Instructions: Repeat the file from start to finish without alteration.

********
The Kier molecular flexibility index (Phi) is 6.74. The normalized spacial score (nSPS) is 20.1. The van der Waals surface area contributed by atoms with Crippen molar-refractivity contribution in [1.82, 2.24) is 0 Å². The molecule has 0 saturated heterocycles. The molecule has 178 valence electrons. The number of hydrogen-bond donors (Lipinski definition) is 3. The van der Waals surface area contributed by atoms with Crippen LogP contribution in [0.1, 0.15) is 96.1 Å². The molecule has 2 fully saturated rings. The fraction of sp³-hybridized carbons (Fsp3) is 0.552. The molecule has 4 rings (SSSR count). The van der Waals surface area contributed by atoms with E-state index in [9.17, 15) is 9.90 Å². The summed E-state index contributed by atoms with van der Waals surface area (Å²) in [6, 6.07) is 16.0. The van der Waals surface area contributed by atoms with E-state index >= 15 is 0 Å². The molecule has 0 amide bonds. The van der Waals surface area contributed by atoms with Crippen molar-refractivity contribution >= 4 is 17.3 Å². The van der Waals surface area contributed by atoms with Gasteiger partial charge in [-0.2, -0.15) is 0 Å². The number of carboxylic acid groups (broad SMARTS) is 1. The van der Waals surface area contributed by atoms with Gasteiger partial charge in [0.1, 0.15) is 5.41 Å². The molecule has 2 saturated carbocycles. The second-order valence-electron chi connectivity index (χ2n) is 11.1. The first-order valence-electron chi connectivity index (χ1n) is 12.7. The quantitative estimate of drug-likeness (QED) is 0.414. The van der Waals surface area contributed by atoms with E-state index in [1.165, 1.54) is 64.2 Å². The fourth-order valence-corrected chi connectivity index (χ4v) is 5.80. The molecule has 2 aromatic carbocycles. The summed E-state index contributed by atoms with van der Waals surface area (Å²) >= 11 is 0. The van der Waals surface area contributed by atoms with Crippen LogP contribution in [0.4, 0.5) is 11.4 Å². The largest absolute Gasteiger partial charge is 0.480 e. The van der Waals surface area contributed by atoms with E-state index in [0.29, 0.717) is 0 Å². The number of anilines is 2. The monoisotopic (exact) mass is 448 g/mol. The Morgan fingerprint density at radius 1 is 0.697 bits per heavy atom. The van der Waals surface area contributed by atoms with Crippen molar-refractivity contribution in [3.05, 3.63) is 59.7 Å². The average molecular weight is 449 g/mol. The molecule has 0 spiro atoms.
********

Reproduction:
The Kier molecular flexibility index (Phi) is 6.74. The normalized spacial score (nSPS) is 20.1. The van der Waals surface area contributed by atoms with Crippen molar-refractivity contribution in [1.82, 2.24) is 0 Å². The molecule has 0 saturated heterocycles. The molecule has 178 valence electrons. The number of hydrogen-bond donors (Lipinski definition) is 3. The van der Waals surface area contributed by atoms with Crippen LogP contribution in [0.1, 0.15) is 96.1 Å². The molecule has 2 fully saturated rings. The fraction of sp³-hybridized carbons (Fsp3) is 0.552. The molecule has 4 rings (SSSR count). The van der Waals surface area contributed by atoms with E-state index in [9.17, 15) is 9.90 Å². The summed E-state index contributed by atoms with van der Waals surface area (Å²) in [6, 6.07) is 16.0. The van der Waals surface area contributed by atoms with E-state index >= 15 is 0 Å². The molecule has 0 amide bonds. The van der Waals surface area contributed by atoms with Crippen molar-refractivity contribution >= 4 is 17.3 Å². The van der Waals surface area contributed by atoms with Gasteiger partial charge in [-0.2, -0.15) is 0 Å². The number of carboxylic acid groups (broad SMARTS) is 1. The van der Waals surface area contributed by atoms with Gasteiger partial charge in [0.1, 0.15) is 5.41 Å². The molecule has 2 saturated carbocycles. The second-order valence-electron chi connectivity index (χ2n) is 11.1. The first-order valence-electron chi connectivity index (χ1n) is 12.7. The quantitative estimate of drug-likeness (QED) is 0.414. The van der Waals surface area contributed by atoms with E-state index in [1.165, 1.54) is 64.2 Å². The fourth-order valence-corrected chi connectivity index (χ4v) is 5.80. The molecule has 2 aromatic carbocycles. The summed E-state index contributed by atoms with van der Waals surface area (Å²) >= 11 is 0. The van der Waals surface area contributed by atoms with Crippen LogP contribution in [0.4, 0.5) is 11.4 Å². The largest absolute Gasteiger partial charge is 0.480 e. The van der Waals surface area contributed by atoms with E-state index in [0.29, 0.717) is 0 Å². The number of anilines is 2. The monoisotopic (exact) mass is 448 g/mol. The Morgan fingerprint density at radius 1 is 0.697 bits per heavy atom. The van der Waals surface area contributed by atoms with Crippen molar-refractivity contribution in [3.05, 3.63) is 59.7 Å². The average molecular weight is 449 g/mol. The molecule has 0 spiro atoms.